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<?php
$sTable = "mytable";    

$colUpdate = $_GET['field'];// database field name
$valUpdate = $_GET['val']; // the long string ,can be non-English   
$rowID = $_GET['id']; //number

    $pdo = PDO2::getInstance();
    $pdo->exec('SET NAMES utf8'); // for utf-8

    $sql = "UPDATE $sTable
            SET $colUpdate =:valUpdate
            WHERE id =:rowID ";      
    $req = $pdo->prepare($sql);
    $req->bindValue(":valUpdate",  $valUpdate);
    $req->bindValue(":rowID",  $rowID);

    $req->execute();
    $req->closeCursor();        
   ?>

What did I wrong here?Because it works if I did like this:

 <?php
    $sTable = "mytable";
    $pdo = PDO2::getInstance();
    $colUpdate = $_GET['field'];
    $valUpdate = $_GET['val'];      
    $rowID = $_GET['id'];

    $sQuery = " UPDATE $sTable SET  $colUpdate = '$valUpdate' WHERE  id = $rowID";
    $req = $pdo->prepare($sQuery);
    $req->execute();
    $req->closeCursor();    
?>
share|improve this question
6  
What you did wrong: you posted a question without describing the problem and you did not include any errors you're getting. –  lanzz Jun 20 '12 at 7:48
3  
You are not doing any error checking for your query in your code. It is hence no wonder the code breaks when your query fails. See stackoverflow.com/questions/3726505/… on how to get an error message out of PDO –  Pekka 웃 Jun 20 '12 at 7:48
1  
Between the last bindValue and execute() lines in the first codebox, put in this: $err = $req->errorInfo(); echo $err[2]; and tell us what it says. –  Zane Bien Jun 20 '12 at 8:12
1  
Did you try to specify the kind of parameter you bind with: PDO::PARAM_STR or PDO::PARAM_INT ? –  stUrb Jun 20 '12 at 8:21
1  
By the way, the fact that you are inserting $colUpdate directly into the query completely defeats the purpose of using prepared statements. It is derived straight from $_GET without any filtration or validation, and thus you are a wide open call for SQL injection attack. The best thing to do for this would be to pass $_GET['field'] through a switch() statement with the cases being the names of your tables. This would essentially force $colUpdate to be either of the cases in the switch and nothing else. Please do this for the sake of your security! –  Zane Bien Jun 20 '12 at 8:48

1 Answer 1

up vote 3 down vote accepted

There are several issues in your code:

  1. You are using a Singleton
  2. You aren't checking for errors
  3. You're passing GET variables directly.

Let's address each, shall we?

1. You are using a Singleton

Singletons are evil, they are set in the global space, which makes your application unstable, unreliable and untestable. Besides, what would you do if you needed another database connection?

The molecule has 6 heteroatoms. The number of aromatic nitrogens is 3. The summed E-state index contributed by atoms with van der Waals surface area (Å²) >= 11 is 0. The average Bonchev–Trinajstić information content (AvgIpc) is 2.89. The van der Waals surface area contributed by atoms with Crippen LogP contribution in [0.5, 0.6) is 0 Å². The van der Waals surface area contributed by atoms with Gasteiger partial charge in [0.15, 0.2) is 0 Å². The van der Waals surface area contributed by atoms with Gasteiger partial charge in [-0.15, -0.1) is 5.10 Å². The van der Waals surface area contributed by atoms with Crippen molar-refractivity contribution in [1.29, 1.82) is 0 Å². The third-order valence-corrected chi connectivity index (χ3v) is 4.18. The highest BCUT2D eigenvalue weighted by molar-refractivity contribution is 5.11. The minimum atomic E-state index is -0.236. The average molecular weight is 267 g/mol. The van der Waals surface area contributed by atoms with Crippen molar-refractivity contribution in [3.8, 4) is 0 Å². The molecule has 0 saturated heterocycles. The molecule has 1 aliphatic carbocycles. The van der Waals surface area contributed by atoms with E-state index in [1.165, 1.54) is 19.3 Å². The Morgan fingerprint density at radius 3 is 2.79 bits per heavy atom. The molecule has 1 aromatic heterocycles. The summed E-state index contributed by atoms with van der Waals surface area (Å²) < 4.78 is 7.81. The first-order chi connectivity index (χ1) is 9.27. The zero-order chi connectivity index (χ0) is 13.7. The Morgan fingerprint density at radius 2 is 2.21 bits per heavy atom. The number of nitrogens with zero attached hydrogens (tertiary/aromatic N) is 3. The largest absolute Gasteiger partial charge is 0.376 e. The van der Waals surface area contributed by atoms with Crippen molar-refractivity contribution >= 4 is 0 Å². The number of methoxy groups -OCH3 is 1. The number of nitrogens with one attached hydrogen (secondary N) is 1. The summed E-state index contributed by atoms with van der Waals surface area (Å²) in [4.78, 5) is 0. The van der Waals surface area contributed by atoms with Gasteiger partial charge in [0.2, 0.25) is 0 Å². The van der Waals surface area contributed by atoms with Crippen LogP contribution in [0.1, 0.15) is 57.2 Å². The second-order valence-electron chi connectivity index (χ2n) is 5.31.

Solution

Use a new PDO instance.

2. You aren't checking for errors

There aren't any error checking in your code, so if an error does come up, it is silently ignored.

Solution

Set PDO::ATTR_ERRMODE to PDO::ERRMODE_EXCEPTION in the constructor of PDO or using setAttribute. It also helps setting PDO::EMULATE_PREPARES to false.

3. You're passing GET variables directly into your query

You're passing $colUpdate directly inside your query, even if you are preparing the statement, variables passed directly into the query strings are not escaped.

Solution

Pass it in a placeholder, and bind the value. Also, your structure is most likely flawed if you need user input to determine the column you're updating.

After all of those, I come to the following code:

<?php
/*
 * Variable Initialization
 */
/** @var $table_name string Name of the table to insert */
$table_name = "mytable";

/**
 * @var $field_to_update string Name of field to update
 * @deprecated Should not be used! Database restructuring needed!
 */
$field_to_update = mysql_real_escape_string($_GET['field']); //At least escape it!

/** @var $value_to_insert string */
$value_to_insert = $_GET['val'];

/** @var $row_id integer */
$row_id = $_GET['id'];

$pdo = new PDO("mysql:host=localhost;dbname=database_name", "user", "password");
$pdo->setAttribute(PDO::ATTR_ERRMODE, PDO::ERRMODE_EXCEPTION);
$pdo->setAttribute(PDO::ATTR_EMULATE_PREPARES, false);
$pdo->exec('SET NAMES utf8'); // for utf-8

$sql = <<<MySQL
UPDATE $table_name
    SET $field_to_update = :valUpdate
    WHERE id = :rowID
MySQL;

$req = $pdo->prepare($sql);
$req->bindValue(":valUpdate", $value_to_insert, PDO::PARAM_STR);
$req->bindValue(":rowID", $row_id, PDO::PARAM_INT);

$req->execute();
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Thanks for explanation.it is very clear to me, –  sophie Jun 28 '12 at 12:51

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